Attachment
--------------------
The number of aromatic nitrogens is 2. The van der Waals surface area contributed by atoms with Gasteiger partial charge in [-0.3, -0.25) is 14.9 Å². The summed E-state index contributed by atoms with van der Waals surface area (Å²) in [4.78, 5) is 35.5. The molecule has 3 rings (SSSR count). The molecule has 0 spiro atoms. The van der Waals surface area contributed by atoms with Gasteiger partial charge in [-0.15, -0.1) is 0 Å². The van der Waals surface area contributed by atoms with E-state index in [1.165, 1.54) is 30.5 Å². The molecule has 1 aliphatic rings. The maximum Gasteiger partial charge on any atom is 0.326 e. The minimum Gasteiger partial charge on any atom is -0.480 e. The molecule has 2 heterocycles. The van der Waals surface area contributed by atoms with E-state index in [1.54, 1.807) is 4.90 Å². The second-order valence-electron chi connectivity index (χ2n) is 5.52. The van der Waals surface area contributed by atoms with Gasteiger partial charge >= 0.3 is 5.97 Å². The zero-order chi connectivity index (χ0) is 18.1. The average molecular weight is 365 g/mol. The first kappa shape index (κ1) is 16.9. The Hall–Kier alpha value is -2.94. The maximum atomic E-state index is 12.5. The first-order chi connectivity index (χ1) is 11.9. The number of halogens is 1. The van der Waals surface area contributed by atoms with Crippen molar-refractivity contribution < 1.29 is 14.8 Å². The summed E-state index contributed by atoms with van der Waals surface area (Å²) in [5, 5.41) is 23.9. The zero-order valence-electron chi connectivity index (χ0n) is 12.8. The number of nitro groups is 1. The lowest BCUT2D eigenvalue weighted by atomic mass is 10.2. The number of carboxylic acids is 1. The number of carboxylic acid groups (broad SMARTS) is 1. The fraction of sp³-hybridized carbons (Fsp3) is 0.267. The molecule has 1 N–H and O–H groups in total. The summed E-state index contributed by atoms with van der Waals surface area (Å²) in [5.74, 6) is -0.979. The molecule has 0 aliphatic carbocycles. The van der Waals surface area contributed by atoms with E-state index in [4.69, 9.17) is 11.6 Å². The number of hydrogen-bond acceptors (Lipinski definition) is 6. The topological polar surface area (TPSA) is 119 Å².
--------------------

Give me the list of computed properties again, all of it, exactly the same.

The number of aromatic nitrogens is 2. The van der Waals surface area contributed by atoms with Gasteiger partial charge in [-0.3, -0.25) is 14.9 Å². The summed E-state index contributed by atoms with van der Waals surface area (Å²) in [4.78, 5) is 35.5. The molecule has 3 rings (SSSR count). The molecule has 0 spiro atoms. The van der Waals surface area contributed by atoms with Gasteiger partial charge in [-0.15, -0.1) is 0 Å². The van der Waals surface area contributed by atoms with E-state index in [1.165, 1.54) is 30.5 Å². The molecule has 1 aliphatic rings. The maximum Gasteiger partial charge on any atom is 0.326 e. The minimum Gasteiger partial charge on any atom is -0.480 e. The molecule has 2 heterocycles. The van der Waals surface area contributed by atoms with E-state index in [1.54, 1.807) is 4.90 Å². The second-order valence-electron chi connectivity index (χ2n) is 5.52. The van der Waals surface area contributed by atoms with Gasteiger partial charge >= 0.3 is 5.97 Å². The zero-order chi connectivity index (χ0) is 18.1. The average molecular weight is 365 g/mol. The first kappa shape index (κ1) is 16.9. The Hall–Kier alpha value is -2.94. The maximum atomic E-state index is 12.5. The first-order chi connectivity index (χ1) is 11.9. The number of halogens is 1. The van der Waals surface area contributed by atoms with Crippen molar-refractivity contribution < 1.29 is 14.8 Å². The summed E-state index contributed by atoms with van der Waals surface area (Å²) in [5, 5.41) is 23.9. The zero-order valence-electron chi connectivity index (χ0n) is 12.8. The number of nitro groups is 1. The lowest BCUT2D eigenvalue weighted by atomic mass is 10.2. The number of carboxylic acids is 1. The number of carboxylic acid groups (broad SMARTS) is 1. The fraction of sp³-hybridized carbons (Fsp3) is 0.267. The molecule has 1 N–H and O–H groups in total. The summed E-state index contributed by atoms with van der Waals surface area (Å²) in [5.74, 6) is -0.979. The molecule has 0 aliphatic carbocycles. The van der Waals surface area contributed by atoms with E-state index in [4.69, 9.17) is 11.6 Å². The number of hydrogen-bond acceptors (Lipinski definition) is 6. The topological polar surface area (TPSA) is 119 Å².